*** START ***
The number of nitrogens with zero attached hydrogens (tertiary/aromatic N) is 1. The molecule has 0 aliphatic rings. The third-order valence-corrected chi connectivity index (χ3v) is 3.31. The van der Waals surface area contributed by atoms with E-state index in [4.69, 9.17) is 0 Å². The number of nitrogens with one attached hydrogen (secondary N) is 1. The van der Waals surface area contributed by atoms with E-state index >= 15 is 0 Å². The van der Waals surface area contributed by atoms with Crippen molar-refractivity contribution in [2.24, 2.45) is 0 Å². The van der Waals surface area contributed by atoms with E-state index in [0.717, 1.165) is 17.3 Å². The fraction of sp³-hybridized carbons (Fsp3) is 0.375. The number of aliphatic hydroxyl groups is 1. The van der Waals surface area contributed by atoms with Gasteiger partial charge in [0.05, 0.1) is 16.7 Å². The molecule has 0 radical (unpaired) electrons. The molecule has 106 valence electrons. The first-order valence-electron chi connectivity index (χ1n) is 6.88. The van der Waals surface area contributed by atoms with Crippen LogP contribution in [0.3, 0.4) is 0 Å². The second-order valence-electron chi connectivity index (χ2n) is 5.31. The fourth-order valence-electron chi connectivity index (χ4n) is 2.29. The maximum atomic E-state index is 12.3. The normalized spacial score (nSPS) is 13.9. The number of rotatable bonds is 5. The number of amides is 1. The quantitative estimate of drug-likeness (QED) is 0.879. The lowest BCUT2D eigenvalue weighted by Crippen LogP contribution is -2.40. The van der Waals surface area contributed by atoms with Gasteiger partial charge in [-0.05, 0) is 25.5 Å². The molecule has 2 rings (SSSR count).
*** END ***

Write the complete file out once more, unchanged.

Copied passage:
The number of nitrogens with zero attached hydrogens (tertiary/aromatic N) is 1. The molecule has 0 aliphatic rings. The third-order valence-corrected chi connectivity index (χ3v) is 3.31. The van der Waals surface area contributed by atoms with E-state index in [4.69, 9.17) is 0 Å². The number of nitrogens with one attached hydrogen (secondary N) is 1. The van der Waals surface area contributed by atoms with E-state index >= 15 is 0 Å². The van der Waals surface area contributed by atoms with Crippen molar-refractivity contribution in [2.24, 2.45) is 0 Å². The van der Waals surface area contributed by atoms with E-state index in [0.717, 1.165) is 17.3 Å². The fraction of sp³-hybridized carbons (Fsp3) is 0.375. The number of aliphatic hydroxyl groups is 1. The van der Waals surface area contributed by atoms with Gasteiger partial charge in [0.05, 0.1) is 16.7 Å². The molecule has 0 radical (unpaired) electrons. The molecule has 106 valence electrons. The first-order valence-electron chi connectivity index (χ1n) is 6.88. The van der Waals surface area contributed by atoms with Crippen LogP contribution in [0.3, 0.4) is 0 Å². The second-order valence-electron chi connectivity index (χ2n) is 5.31. The fourth-order valence-electron chi connectivity index (χ4n) is 2.29. The maximum atomic E-state index is 12.3. The normalized spacial score (nSPS) is 13.9. The number of rotatable bonds is 5. The number of amides is 1. The quantitative estimate of drug-likeness (QED) is 0.879. The lowest BCUT2D eigenvalue weighted by Crippen LogP contribution is -2.40. The van der Waals surface area contributed by atoms with Gasteiger partial charge in [-0.05, 0) is 25.5 Å². The molecule has 2 rings (SSSR count).